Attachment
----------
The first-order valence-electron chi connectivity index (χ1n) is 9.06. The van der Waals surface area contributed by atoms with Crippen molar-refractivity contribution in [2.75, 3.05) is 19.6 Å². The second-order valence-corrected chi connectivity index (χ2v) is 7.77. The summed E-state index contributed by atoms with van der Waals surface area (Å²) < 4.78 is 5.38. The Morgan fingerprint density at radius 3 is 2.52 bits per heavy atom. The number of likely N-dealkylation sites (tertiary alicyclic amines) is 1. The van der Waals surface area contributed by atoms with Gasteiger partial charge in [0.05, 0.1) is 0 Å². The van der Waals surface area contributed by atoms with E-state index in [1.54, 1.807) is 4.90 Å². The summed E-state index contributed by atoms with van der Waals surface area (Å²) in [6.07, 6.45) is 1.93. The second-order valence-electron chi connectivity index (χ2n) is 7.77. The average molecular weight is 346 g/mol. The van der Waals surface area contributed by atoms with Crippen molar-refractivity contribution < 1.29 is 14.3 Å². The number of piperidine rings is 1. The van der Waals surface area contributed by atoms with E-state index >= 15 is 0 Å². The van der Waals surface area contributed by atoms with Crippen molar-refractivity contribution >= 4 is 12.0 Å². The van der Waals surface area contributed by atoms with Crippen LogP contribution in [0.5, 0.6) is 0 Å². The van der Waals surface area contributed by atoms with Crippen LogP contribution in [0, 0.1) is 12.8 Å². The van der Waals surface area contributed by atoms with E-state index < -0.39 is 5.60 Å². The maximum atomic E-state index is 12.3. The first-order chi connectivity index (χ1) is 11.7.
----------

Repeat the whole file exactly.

The first-order valence-electron chi connectivity index (χ1n) is 9.06. The van der Waals surface area contributed by atoms with Crippen molar-refractivity contribution in [2.75, 3.05) is 19.6 Å². The second-order valence-corrected chi connectivity index (χ2v) is 7.77. The summed E-state index contributed by atoms with van der Waals surface area (Å²) < 4.78 is 5.38. The Morgan fingerprint density at radius 3 is 2.52 bits per heavy atom. The number of likely N-dealkylation sites (tertiary alicyclic amines) is 1. The van der Waals surface area contributed by atoms with Gasteiger partial charge in [0.05, 0.1) is 0 Å². The van der Waals surface area contributed by atoms with E-state index in [1.54, 1.807) is 4.90 Å². The summed E-state index contributed by atoms with van der Waals surface area (Å²) in [6.07, 6.45) is 1.93. The second-order valence-electron chi connectivity index (χ2n) is 7.77. The average molecular weight is 346 g/mol. The van der Waals surface area contributed by atoms with Crippen molar-refractivity contribution < 1.29 is 14.3 Å². The number of piperidine rings is 1. The van der Waals surface area contributed by atoms with E-state index >= 15 is 0 Å². The van der Waals surface area contributed by atoms with Crippen molar-refractivity contribution >= 4 is 12.0 Å². The van der Waals surface area contributed by atoms with Crippen LogP contribution in [0.5, 0.6) is 0 Å². The van der Waals surface area contributed by atoms with Crippen LogP contribution in [0, 0.1) is 12.8 Å². The van der Waals surface area contributed by atoms with E-state index < -0.39 is 5.60 Å². The maximum atomic E-state index is 12.3. The first-order chi connectivity index (χ1) is 11.7.